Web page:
Kids entertainment & gaming 

Is now the time to redefine the term audience?

When it comes to kids’ entertainment, it can now be argued that gaming is quickly becoming number one.

Whether it is the rise of digital currencies, a push for sustainability or disrupting the way content is created, across the world, tech-savvy kids are driving change and innovation. Their voices are becoming stronger and more relevant.

On average, 81% of 6–9-year-olds in Europe have stated that they play video games, and only 15% of US teens do not engage with video games in some capacity. Meanwhile, 78% of 6–9-year-olds in the UK even play video games with their parents.

Kids entertainement and gaming

European kids who play video games

However, the definition of a video game has shifted. It is no longer a closed experience; they are open worlds with activities such as shopping and entertainment all built in. Often described as the first step towards a ‘Metaverse’, platforms such as Roblox and Fortnite are now virtual places where individuals, brands, and creators come together. These platforms provide almost unlimited interactive experiences and stories to be shared with friends.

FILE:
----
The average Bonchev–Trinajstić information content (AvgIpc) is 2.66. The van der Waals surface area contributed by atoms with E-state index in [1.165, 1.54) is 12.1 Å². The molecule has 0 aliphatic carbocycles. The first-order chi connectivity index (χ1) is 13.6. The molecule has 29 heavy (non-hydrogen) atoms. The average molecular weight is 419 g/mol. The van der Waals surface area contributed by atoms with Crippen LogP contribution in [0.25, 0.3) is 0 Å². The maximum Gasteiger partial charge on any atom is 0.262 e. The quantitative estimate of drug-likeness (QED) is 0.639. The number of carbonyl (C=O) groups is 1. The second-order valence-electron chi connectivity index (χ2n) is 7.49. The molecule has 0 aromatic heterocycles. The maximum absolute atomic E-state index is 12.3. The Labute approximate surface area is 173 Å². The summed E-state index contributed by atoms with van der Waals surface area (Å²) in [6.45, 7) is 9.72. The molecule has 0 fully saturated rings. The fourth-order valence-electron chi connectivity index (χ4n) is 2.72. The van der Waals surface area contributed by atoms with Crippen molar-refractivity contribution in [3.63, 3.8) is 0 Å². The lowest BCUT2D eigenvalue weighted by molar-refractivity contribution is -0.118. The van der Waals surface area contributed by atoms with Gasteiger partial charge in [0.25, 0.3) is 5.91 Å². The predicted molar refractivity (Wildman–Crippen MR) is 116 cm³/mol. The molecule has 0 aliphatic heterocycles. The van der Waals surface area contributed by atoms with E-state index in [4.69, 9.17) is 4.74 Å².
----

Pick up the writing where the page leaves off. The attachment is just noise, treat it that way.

This generation of kids are growing up as digital natives and are as comfortable existing in a virtual world as they are in the physical. They also expect a seamless integration between the two.

Growth of esports in Kids entertainement and gaming

With access to more technology and content, kids have far greater choice of what they watch, and when they watch it than ever before. One of the most interesting trends over the last few years is the growth of esports. As children engage even more with video games, this phenomenon has slowly become part of the mainstream kids’ ecosystem. Already 21% of kids aged 12-16-years-old in Europe watch esports and 7% even take part.